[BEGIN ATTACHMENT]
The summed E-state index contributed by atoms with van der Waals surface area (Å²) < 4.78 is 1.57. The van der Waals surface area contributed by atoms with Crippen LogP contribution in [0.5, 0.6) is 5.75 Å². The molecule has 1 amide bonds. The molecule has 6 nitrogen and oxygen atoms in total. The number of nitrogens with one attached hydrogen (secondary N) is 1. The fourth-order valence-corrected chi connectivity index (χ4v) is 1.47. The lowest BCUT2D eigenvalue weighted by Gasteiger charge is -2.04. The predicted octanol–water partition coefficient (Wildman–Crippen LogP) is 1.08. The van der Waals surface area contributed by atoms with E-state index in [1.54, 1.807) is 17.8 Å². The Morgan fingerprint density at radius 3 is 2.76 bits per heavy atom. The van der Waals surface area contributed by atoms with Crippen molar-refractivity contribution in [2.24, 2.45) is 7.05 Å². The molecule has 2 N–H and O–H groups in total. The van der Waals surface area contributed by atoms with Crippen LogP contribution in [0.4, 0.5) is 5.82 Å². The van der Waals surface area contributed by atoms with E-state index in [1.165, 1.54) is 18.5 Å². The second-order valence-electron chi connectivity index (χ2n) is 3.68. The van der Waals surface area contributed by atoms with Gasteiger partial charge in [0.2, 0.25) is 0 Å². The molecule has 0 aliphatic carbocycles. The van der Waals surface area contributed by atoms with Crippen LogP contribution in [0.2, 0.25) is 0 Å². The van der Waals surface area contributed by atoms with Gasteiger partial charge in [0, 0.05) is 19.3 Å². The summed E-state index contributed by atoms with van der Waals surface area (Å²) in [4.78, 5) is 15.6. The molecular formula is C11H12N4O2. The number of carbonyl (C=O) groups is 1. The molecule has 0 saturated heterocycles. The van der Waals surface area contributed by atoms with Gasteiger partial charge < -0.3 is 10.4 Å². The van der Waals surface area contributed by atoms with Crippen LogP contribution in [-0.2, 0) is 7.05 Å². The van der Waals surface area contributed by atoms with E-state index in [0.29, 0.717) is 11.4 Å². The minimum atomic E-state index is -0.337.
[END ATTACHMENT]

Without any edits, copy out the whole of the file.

The summed E-state index contributed by atoms with van der Waals surface area (Å²) < 4.78 is 1.57. The van der Waals surface area contributed by atoms with Crippen LogP contribution in [0.5, 0.6) is 5.75 Å². The molecule has 1 amide bonds. The molecule has 6 nitrogen and oxygen atoms in total. The number of nitrogens with one attached hydrogen (secondary N) is 1. The fourth-order valence-corrected chi connectivity index (χ4v) is 1.47. The lowest BCUT2D eigenvalue weighted by Gasteiger charge is -2.04. The predicted octanol–water partition coefficient (Wildman–Crippen LogP) is 1.08. The van der Waals surface area contributed by atoms with E-state index in [1.54, 1.807) is 17.8 Å². The Morgan fingerprint density at radius 3 is 2.76 bits per heavy atom. The van der Waals surface area contributed by atoms with Crippen molar-refractivity contribution in [2.24, 2.45) is 7.05 Å². The molecule has 2 N–H and O–H groups in total. The van der Waals surface area contributed by atoms with Crippen LogP contribution in [0.4, 0.5) is 5.82 Å². The van der Waals surface area contributed by atoms with E-state index in [1.165, 1.54) is 18.5 Å². The second-order valence-electron chi connectivity index (χ2n) is 3.68. The van der Waals surface area contributed by atoms with Gasteiger partial charge in [0.2, 0.25) is 0 Å². The molecule has 0 aliphatic carbocycles. The van der Waals surface area contributed by atoms with Crippen LogP contribution in [0.2, 0.25) is 0 Å². The van der Waals surface area contributed by atoms with Gasteiger partial charge in [0, 0.05) is 19.3 Å². The summed E-state index contributed by atoms with van der Waals surface area (Å²) in [4.78, 5) is 15.6. The molecular formula is C11H12N4O2. The number of carbonyl (C=O) groups is 1. The molecule has 0 saturated heterocycles. The van der Waals surface area contributed by atoms with Gasteiger partial charge < -0.3 is 10.4 Å². The van der Waals surface area contributed by atoms with Crippen LogP contribution in [-0.2, 0) is 7.05 Å². The van der Waals surface area contributed by atoms with E-state index in [0.29, 0.717) is 11.4 Å². The minimum atomic E-state index is -0.337.